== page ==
Surrounded by packing boxes last Monday morning, B.L. Jordan smiles in recalling the couple’s 38-year seasonal association with Lake City.
The busy AT&T executives routinely spent summers on the upper Rio Grande in advance of building their Ptarmigan Meadows getaway in 1999-2000. Each Sunday, however, they drove to Lake City to attend morning services at Community Presbyterian Church.
They became close friends with the church’s pastor, Rev. Norman Fowler, and his family. It was during one of those visits, while standing in the hallway at Darley Hall in 2008, that the former AT&T executive states she “received the call.”
Rev. Fowler had earlier casually asked her why she had not previously considered attending seminary.
Flashing her trademark smile, B.L. recalls she immediately raised her hand in a defense gesture. “I will not talk to you about that,” she adamantly responded to Rev. Fowler.
Retired from AT&T since 1998, B.L. says she and Ray had the “perfect life” and had absolutely no inclination to enter into a second, ecclesiastical career.
“I fought it,” she says, “up to that point all we wanted in retirement was to be together and travel. Why would I want anything else?”
Her transition to a new career began gradually with Stephen Ministry in Denton during the winter months and at Lake City during her summer sojourns.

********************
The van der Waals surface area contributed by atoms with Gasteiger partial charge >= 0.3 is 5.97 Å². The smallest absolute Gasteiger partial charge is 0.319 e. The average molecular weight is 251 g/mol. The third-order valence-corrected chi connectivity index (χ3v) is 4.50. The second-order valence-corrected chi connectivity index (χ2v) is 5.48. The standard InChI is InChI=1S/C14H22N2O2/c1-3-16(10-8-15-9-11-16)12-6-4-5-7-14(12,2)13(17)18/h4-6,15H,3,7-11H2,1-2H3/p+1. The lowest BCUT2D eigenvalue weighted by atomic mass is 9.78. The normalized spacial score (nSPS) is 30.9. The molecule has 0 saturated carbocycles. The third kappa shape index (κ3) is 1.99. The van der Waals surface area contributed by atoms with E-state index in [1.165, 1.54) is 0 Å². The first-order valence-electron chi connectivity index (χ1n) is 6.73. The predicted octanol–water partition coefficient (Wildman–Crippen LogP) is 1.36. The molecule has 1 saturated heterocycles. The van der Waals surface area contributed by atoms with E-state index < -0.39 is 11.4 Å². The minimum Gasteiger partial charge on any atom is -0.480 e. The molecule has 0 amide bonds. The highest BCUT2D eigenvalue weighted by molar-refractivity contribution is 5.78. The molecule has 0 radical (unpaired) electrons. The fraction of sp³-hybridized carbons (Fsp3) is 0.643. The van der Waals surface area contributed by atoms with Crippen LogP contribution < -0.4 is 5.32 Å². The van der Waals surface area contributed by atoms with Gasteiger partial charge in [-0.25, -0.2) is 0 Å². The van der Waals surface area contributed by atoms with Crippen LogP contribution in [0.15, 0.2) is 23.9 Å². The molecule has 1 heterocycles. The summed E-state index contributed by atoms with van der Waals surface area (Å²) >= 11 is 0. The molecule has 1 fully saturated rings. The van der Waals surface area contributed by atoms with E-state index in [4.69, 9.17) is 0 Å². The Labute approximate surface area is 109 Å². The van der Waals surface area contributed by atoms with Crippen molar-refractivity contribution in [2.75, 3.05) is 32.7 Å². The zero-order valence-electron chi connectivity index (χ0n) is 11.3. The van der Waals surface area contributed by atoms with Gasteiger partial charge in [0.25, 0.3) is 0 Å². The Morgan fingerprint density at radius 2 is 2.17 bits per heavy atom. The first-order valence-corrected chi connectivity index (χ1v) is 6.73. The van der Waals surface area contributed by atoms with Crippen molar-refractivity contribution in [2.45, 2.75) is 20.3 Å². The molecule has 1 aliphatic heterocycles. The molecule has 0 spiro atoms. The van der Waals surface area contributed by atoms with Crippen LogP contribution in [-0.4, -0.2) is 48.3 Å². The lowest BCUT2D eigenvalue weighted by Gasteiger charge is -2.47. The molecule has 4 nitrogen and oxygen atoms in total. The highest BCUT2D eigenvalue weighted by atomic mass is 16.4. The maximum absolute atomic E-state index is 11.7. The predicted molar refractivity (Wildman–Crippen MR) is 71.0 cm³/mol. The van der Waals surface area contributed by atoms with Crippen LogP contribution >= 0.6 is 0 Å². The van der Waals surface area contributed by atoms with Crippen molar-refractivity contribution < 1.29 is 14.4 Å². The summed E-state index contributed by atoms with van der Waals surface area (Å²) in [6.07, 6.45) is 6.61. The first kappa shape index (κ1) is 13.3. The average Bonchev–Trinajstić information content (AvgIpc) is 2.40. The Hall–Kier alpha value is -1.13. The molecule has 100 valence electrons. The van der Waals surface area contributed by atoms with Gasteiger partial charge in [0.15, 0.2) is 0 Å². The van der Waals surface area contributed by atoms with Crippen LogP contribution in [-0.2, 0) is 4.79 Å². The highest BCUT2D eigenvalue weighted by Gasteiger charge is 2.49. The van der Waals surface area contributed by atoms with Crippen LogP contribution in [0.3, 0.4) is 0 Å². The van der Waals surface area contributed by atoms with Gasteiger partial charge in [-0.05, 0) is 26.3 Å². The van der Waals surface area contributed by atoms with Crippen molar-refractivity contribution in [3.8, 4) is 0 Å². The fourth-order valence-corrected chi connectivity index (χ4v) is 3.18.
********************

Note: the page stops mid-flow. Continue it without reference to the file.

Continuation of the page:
Despite her initial protests, B.L. was formally ordained as a minister in the Presbyterian Church in 2014.
She was associated with the Federated Church in Carlinville, Illinois, for 2-1/2-years, 2014-2016, prior to accepting the post at Community Presbyterian Church in Lake City.
Referring to Tony Touchon’s statement about “righting the boat,” Rev. Jordan says that while brief, her two years at the helm of the Lake City church filled a goal.
“Our time here,” she declares, “has been a gift from God.”
Jordan refers to the “absolute joy” of the local Presbyterian congregation, “their heart and spirit are amazing.” In yet another reference to piloting a boat, she adds, “I provided the direction, but it was the congregation who actually turned it.”
Asked for new-found understanding which perhaps accompanied her two-year residence in Lake City, both Ray and B.L. Jordan briefly cast their eyes toward the ceiling, past the columns of packing boxes.